Jones is too sick, old, and infirm, to come to the treaty,
and soon after his veritable majesty comes to our camp on
the Miami river in a perfect state of health, there was
strong ground for suspicion, which was much strengthened
by the fact that when the time prescribed by the treaty for
them all to remove within the lines marked out expired,
f neither the chiefs nor warriors had made a single move-
f ment to that effect.
General Macomb entered into and concluded the treaty
with Chitto Tustenuggee as the "successor of Sam Jones,"
e and left the Territory before the treaty had been agreed to
and ratified by all of the sub-chiefs and their parties : and
probably before many scattered Indians had ever heard ol
the treaty. After the departure of General Macomb and
the arrival of Colonel Harney at this place, Chitto Tuste-
nuggee goes into the forest with the result of the confer-
ence at Fort King, and there is the last of the treaty. Sam
SJones and Chitto Tustenuggee, after the most faithful pro-
Smises, make no movements whatever to keep within the line
prescribed by the treaty, nor apparently do they use the
slightest exertions to influence their warriors and women
Sand children to db so; and the first thing we hear of is
Sthe massacre of Col. Harney's detachment at Caloosahat-
chee by a sub-chief who, a few days before the massacre,
openly avowed to Col. Harney that Sam Jones was not the
head chief of the Seminoles, but that he himself was the
'nrin.ei? nn I..hiafi !

believe they had not committed any decided acts of hostili-
ty, and therefore I think that they should not have been
taken as they were. For, when we take into view the ori-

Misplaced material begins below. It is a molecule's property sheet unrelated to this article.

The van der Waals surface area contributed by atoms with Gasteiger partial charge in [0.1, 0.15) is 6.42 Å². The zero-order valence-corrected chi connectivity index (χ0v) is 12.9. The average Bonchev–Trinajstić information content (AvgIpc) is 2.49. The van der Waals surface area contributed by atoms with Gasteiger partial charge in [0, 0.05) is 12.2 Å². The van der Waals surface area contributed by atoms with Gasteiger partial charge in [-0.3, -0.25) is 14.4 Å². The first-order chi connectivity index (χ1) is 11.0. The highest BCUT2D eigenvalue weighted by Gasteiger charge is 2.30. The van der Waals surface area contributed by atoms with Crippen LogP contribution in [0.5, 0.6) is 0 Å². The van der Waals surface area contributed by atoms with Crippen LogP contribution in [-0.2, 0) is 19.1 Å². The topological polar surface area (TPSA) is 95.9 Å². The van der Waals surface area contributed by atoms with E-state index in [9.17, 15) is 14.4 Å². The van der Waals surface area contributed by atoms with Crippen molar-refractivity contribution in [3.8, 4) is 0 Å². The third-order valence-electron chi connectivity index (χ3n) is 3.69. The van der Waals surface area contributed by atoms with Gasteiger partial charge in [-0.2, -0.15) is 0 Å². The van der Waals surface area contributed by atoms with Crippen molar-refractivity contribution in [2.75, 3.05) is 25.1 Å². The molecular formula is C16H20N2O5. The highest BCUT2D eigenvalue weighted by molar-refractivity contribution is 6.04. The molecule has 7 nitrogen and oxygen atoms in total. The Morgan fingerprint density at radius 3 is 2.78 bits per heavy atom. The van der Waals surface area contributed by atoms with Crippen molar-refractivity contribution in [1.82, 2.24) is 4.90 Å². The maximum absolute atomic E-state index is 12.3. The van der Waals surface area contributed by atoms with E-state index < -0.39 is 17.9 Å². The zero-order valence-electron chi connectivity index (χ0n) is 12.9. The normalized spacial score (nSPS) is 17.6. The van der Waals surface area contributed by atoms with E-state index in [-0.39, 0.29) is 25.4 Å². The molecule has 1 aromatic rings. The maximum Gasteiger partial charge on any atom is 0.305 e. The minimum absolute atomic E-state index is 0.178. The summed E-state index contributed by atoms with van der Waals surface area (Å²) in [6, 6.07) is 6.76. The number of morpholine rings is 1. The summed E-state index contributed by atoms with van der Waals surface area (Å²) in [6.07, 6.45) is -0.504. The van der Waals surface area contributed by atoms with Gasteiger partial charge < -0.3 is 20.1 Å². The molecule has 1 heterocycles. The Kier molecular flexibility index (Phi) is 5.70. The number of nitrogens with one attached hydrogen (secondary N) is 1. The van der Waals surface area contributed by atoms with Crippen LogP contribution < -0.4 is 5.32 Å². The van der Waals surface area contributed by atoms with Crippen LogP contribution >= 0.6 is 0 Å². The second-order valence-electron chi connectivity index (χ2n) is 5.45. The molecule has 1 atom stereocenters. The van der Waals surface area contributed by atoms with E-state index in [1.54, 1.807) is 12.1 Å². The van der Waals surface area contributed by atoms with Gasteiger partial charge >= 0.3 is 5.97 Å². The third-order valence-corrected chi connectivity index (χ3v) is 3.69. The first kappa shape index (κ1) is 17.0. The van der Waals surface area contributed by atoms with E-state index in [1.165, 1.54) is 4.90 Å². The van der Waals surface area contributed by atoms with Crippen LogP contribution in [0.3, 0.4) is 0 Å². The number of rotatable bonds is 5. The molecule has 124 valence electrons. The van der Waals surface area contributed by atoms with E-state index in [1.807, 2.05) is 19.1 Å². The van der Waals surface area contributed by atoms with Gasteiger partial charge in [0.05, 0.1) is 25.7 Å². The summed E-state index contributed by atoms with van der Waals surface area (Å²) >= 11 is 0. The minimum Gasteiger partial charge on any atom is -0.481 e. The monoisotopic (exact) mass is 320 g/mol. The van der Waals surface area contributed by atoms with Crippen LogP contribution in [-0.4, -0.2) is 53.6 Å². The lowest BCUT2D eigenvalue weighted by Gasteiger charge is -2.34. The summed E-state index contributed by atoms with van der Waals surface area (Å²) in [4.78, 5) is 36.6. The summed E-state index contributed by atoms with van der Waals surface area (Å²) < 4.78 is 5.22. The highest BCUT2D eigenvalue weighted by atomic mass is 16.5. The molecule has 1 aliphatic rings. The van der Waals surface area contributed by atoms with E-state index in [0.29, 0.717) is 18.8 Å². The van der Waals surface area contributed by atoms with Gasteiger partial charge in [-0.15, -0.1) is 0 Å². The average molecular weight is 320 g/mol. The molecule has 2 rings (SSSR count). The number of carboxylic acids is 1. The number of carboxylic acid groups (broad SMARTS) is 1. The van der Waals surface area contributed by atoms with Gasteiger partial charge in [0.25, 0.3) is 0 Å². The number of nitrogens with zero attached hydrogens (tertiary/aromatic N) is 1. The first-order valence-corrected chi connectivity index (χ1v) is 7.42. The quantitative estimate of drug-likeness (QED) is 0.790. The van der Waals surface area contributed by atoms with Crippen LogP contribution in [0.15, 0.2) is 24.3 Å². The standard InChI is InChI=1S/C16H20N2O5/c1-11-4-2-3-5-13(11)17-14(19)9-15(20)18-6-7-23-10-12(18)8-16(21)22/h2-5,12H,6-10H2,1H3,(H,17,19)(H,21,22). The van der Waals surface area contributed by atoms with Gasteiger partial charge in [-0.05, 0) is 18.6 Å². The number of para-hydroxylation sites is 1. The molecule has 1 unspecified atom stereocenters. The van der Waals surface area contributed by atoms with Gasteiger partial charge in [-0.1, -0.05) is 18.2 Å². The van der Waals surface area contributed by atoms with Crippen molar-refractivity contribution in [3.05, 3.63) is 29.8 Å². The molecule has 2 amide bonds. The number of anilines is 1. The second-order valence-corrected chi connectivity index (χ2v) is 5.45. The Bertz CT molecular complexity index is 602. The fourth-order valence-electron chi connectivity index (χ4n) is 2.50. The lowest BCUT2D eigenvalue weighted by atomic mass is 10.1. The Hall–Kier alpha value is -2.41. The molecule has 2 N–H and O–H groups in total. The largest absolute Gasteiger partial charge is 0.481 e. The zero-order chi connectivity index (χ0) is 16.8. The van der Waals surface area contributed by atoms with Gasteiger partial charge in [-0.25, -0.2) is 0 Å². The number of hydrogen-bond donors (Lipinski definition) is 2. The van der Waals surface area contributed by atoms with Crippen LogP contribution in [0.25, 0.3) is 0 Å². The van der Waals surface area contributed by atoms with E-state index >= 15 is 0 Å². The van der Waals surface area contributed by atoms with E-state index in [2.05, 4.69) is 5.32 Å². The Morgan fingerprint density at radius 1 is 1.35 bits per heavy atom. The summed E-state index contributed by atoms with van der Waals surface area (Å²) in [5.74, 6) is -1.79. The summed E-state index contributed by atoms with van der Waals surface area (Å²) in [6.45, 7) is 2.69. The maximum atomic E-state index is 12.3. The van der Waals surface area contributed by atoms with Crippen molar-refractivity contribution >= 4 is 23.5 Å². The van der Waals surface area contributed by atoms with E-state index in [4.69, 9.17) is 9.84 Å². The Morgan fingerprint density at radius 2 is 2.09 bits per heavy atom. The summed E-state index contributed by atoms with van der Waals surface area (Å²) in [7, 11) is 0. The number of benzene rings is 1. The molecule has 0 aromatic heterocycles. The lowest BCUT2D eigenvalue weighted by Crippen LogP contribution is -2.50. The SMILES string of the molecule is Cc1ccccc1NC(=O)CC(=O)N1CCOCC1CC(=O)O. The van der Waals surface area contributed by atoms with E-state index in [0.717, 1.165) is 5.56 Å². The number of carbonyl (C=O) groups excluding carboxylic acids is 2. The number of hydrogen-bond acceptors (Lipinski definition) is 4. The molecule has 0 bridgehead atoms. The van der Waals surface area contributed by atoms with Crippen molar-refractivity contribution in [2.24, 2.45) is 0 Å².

gin of the war, and consider the circumstances under which
they were placed, was it consistent with sound moral doc-
trine to return treachery for treachery ? I leave it for men
more profound than myself to answer this question. Be-
fore we'do answer it, we should turn to review the man-
ner in which the war was in the first place brought into
existence, and then comes the question, who is in the right,
or who is in the wrong'?
Let these questions be answered as they may, it seems
to me that the Government will be compelled to continue
the war, on the ground that the Indians no longer have
any confidence in the white race, and, vice versa, the white
race in the Indians.
A few weeks since, I saw a piece in the Charleston
Courier of August 28th, headed Florida Abortions," over
the signature of Carnat a la Vendu," censuring our Ar-
my and Generals for failing to whip out of Florida, as he
calls them, a few "naked and half-starved Indians!".
However learned Mr. Carnat b. la Vendu" may be on
other subjects, it is very evident that he is not a Solomon
on the subject of the Florida war; and, in my opinion, he
had much better employ his pen on a subject which he has
the means of comprehending. His idea of a few naked
and half-starved Indians" is perfectly absurd to thbe who
have served in Florida, and had an opportunity of observing
the wants and mode of living among the Seminole Indians,